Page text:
He paused to catch his breath. Moving around was a real struggle in this greenhouse environment.

  Where am I? he wondered again.

  He had to be fifty million minutes in the future—a little more than ninety-five years. So this was the summer of the year 2111. If he was still alive in this year, he’d be 118 years old. Stretching his luck a little, maybe.

  So he knewwhenhe was. Butwhere—where—?

  And suddenly he knew.This greenhouse environment. That was what he had called it a moment ago. He trembled with fear and shock as full understanding hit him. He was in California, all right. But a California tha
t had been utterly transformed—in a world that had undergone what must have been a colossal calamity—

  “You savah, mister?” asked someone at his elbow.

  A girl, about thirteen, fourteen. She was wearing only the tiniest of bathing suits and she had a small metallic pack strapped to her back. A flexible tube ran from the backpack to her mouth. A tall boy stood behind her. He had a similar backpack on.

  “Savah?” Eric repeated. “I don’t understand.”

  “Are you savah?” she said again. “Are you all right? Are you okay?” She said “okay” as if it were a word from some foreign language. “You don’t have your breather on.”

  “No,” he said. “I don’t have one.”

  “You lose it? You look bad mal, savvy? Tray mal.”

  She was speaking a sort of French, he realized. French and English, mixed. He leaned on the railing of the promenade. She was telling him that he looked sick. And he felt sick.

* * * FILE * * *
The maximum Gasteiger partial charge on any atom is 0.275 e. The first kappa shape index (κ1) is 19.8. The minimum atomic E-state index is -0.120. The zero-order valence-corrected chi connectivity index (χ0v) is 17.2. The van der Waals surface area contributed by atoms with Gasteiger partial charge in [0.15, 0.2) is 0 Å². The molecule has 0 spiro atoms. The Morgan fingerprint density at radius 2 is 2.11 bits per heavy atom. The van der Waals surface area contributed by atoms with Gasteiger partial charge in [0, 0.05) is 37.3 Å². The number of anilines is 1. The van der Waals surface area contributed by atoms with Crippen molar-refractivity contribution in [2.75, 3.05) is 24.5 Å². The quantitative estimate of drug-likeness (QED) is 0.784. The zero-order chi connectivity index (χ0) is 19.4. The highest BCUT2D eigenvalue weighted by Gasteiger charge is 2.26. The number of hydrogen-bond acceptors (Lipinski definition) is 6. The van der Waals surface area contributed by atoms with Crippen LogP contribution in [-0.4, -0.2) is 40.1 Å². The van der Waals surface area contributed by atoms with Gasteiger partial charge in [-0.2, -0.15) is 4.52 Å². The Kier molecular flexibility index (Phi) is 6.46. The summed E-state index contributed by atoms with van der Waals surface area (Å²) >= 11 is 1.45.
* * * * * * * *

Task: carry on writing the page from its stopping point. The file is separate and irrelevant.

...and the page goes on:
“The air,” he said. “So thick—so humid here, so hot—”

  “Not the heat,” said the girl. “It’s the see-oh. It’ll plonk you in a quick.”

  See-oh. C-O, he thought. CO2. Carbon dioxide.

  “Lend him your breather, Slowjoe,” the girl said impatiently, gesturing at her companion. “Can’t you see he’s going to plonk?”

  Eric was feeling dizzier and dizzier. Vaguely he was aware of the boy unstrapping the device from his back and handing it to him. The girl put the tube in his mouth and told him to breathe deeply. Almost at once his head beganto clear. Oxygen? They were watching him worriedly. Nice kids, he thought. Lucky for me.

  “Savah?” she asked. “Better now?”

  “Much,” he said.

  “Bien. Go on. Put it on your back.”

  “But I can’t let him give me his breather.”

  “He’ll go and get another one. Five minutes without won’t mort him. We’re used to this stuff, you know.”

  Eric nodded.This stuff. So it had really happened, he thought. The greenhouse effect that the environmental scientists had worried about all those years. The buildup of carbon dioxide in the atmosphere through the centuries of industrial development, until a thick mantle of heat-retaining gas surrounded the Earth and temperatures everywhere started to climb. And the polar ice caps melted, and the seas rose, and the air turned into chemical soup, and the temperate lands turned into steaming tropics, and God only knew what had become of the places that had been tropical before.

  Now Sean understood why the mountains here seemed closer to the shore than he thought they ought to be. The mountains hadn’t moved. The rising seas had come up onto the land. If sea levels have risen twenty-five or fifty feet, he thought, what has become of Santa Monica? Of New York? The hills of San Francisco must be islands now.

  “What’s the name of this town?” he asked the girl.

  “Santa Barbara,” she said.

  “Santa Barbara, California?”

  “No, Santa Barbara on the moon.” And she laughed. “Where do you think you are?”